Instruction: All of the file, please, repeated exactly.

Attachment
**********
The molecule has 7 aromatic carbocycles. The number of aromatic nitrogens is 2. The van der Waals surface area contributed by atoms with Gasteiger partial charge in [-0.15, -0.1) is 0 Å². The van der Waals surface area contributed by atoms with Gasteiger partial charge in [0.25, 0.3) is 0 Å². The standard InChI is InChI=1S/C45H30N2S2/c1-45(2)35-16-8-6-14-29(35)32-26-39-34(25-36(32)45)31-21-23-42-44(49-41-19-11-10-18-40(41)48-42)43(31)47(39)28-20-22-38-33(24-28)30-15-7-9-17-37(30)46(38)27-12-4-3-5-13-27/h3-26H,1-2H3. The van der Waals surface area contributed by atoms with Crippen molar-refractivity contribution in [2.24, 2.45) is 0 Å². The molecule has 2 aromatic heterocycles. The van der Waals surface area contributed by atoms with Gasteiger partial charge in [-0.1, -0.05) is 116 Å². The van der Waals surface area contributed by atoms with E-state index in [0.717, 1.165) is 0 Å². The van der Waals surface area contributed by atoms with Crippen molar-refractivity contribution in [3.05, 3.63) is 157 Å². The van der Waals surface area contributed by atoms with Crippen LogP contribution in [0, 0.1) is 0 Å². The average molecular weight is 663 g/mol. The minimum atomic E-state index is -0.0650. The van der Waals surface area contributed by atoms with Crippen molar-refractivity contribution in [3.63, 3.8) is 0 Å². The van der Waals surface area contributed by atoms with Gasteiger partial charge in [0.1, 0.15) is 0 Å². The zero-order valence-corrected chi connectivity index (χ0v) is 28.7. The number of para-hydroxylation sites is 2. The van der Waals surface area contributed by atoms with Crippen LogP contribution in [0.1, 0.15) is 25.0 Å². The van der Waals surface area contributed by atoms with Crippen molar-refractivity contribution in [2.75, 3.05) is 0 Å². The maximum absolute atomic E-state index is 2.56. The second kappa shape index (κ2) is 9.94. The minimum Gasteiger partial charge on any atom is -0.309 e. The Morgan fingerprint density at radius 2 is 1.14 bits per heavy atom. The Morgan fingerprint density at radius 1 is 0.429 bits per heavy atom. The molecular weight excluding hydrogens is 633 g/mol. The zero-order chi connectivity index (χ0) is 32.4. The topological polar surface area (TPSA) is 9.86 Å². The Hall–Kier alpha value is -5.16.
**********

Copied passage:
The molecule has 7 aromatic carbocycles. The number of aromatic nitrogens is 2. The van der Waals surface area contributed by atoms with Gasteiger partial charge in [-0.15, -0.1) is 0 Å². The van der Waals surface area contributed by atoms with Gasteiger partial charge in [0.25, 0.3) is 0 Å². The standard InChI is InChI=1S/C45H30N2S2/c1-45(2)35-16-8-6-14-29(35)32-26-39-34(25-36(32)45)31-21-23-42-44(49-41-19-11-10-18-40(41)48-42)43(31)47(39)28-20-22-38-33(24-28)30-15-7-9-17-37(30)46(38)27-12-4-3-5-13-27/h3-26H,1-2H3. The van der Waals surface area contributed by atoms with Crippen molar-refractivity contribution in [2.24, 2.45) is 0 Å². The molecule has 2 aromatic heterocycles. The van der Waals surface area contributed by atoms with Gasteiger partial charge in [-0.1, -0.05) is 116 Å². The van der Waals surface area contributed by atoms with E-state index in [0.717, 1.165) is 0 Å². The van der Waals surface area contributed by atoms with Crippen molar-refractivity contribution in [3.05, 3.63) is 157 Å². The van der Waals surface area contributed by atoms with Crippen LogP contribution in [0, 0.1) is 0 Å². The average molecular weight is 663 g/mol. The minimum atomic E-state index is -0.0650. The van der Waals surface area contributed by atoms with Crippen molar-refractivity contribution in [3.63, 3.8) is 0 Å². The van der Waals surface area contributed by atoms with Gasteiger partial charge in [0.1, 0.15) is 0 Å². The zero-order valence-corrected chi connectivity index (χ0v) is 28.7. The number of para-hydroxylation sites is 2. The van der Waals surface area contributed by atoms with Crippen LogP contribution in [0.1, 0.15) is 25.0 Å². The van der Waals surface area contributed by atoms with Crippen molar-refractivity contribution in [2.75, 3.05) is 0 Å². The maximum absolute atomic E-state index is 2.56. The second kappa shape index (κ2) is 9.94. The minimum Gasteiger partial charge on any atom is -0.309 e. The Morgan fingerprint density at radius 2 is 1.14 bits per heavy atom. The Morgan fingerprint density at radius 1 is 0.429 bits per heavy atom. The molecular weight excluding hydrogens is 633 g/mol. The zero-order chi connectivity index (χ0) is 32.4. The topological polar surface area (TPSA) is 9.86 Å². The Hall–Kier alpha value is -5.16.